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After over 30 years in the music business – and with a credit list longer than both your arms – in 2008 Henry Priestman (having not sung since 1981!!) reinvented himself as a singer-songwriter, and finally released his debut solo album. Entitled “The Chronicles of Modern Life” it’s the sound of a man who’s seen the music world explode from punk (he supported the Sex Pistols in 1977..and the Who in ’78 on a European tour) through to pop (three million albums with The Christians; a top five single for Take That’s Mark Owen) through to the digital age (soundtracks for James Bond/Xbox, BBC’s Wildlife on One and production duties with the likes of singer/songwriters Amy Wadge and Sarah Cracknell ) and still has something worth singing about.

So in this age of genre’s, niches and “tribes”, where does Henry fit in? Amazon.com seem to think he’s folk (“Chronicles…” topped the Amazon “Folk and World” charts on it’s release), Radio 2’s Johnnie Walker describes Henry’s new direction as “music for grumpy old men”, The Daily Mail said he is “a master of the rueful observation”, and elsewhere the phrase “post-punk-folk-protest” has been bandied about. Says Henry: “I’m just trying to write scruffy songs of pith, wit and poignancy…with the emphasis on scruffy,” (referring to the fact that he played almost everything on the album himself). We’ll let Bob Harris have the final say: “brilliant…he’s found his voice!”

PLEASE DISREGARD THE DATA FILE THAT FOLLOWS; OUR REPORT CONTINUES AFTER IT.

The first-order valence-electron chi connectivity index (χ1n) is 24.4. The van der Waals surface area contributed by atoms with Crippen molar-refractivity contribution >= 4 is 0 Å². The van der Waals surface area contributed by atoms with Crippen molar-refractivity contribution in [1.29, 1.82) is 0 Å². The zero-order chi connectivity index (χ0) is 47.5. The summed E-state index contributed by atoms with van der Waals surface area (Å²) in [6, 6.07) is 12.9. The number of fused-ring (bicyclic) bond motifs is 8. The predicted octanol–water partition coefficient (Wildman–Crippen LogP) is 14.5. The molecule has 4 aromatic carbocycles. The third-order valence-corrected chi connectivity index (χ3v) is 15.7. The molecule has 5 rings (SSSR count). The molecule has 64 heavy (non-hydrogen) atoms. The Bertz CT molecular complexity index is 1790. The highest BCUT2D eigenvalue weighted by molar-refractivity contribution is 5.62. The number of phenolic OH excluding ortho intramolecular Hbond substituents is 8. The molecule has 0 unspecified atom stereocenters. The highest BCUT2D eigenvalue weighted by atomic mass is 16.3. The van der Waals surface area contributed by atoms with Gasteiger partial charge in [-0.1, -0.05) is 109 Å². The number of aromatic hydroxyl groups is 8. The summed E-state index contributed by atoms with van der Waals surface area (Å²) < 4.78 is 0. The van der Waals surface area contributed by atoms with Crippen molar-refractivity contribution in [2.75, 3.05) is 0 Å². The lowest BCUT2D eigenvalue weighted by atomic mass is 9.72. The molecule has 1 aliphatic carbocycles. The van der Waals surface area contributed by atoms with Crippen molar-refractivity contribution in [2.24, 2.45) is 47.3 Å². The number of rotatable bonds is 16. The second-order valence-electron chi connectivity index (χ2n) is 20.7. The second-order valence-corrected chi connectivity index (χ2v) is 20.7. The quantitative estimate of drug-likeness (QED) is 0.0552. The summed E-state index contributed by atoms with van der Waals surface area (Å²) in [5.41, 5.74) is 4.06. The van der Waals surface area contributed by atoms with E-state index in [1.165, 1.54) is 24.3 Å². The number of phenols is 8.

Henry Priestman’s “got form,” his “previous” including Yachts (described in Gene Sculatti’s U.S. book The Catalog of Cool as“Cole Porter Punk”!), Bette Bright’s Illuminations (alongside Sex Pistol Glen Matlock and Suggs), It’s Immaterial, The Christians (writing all songs on their 1987 triple-platinum debut), and sharing a mic and a number one single with Paul McCartney. To say nothing of a roll call of sessions for fellow North West luminaries including Lightening Seeds, Johnny Marr, Ian McCulloch, Pete Wylie, Ian McNabb and Echo & The Bunnymen, plus vocals on Jools Holland/Tom Jones’ 2004 CD.

In late 2008, Island Records (home of Amy Winehouse and Sugababes) picked up Henry’s album from Stiff making him at 53, the oldest-ever artist to be signed to a major label for a debut solo album! The track Grey’s The New Blonde was playlisted at Radio 2 and further singles “Don’t You Love Me no More” and “He Ain’t Good Enough for You” also picked up extensive Radio 2 airplay.

Henry is currently working on the follow up to “Chronicles…” interspersed with a new-found love of livework which is taking him all over the UK.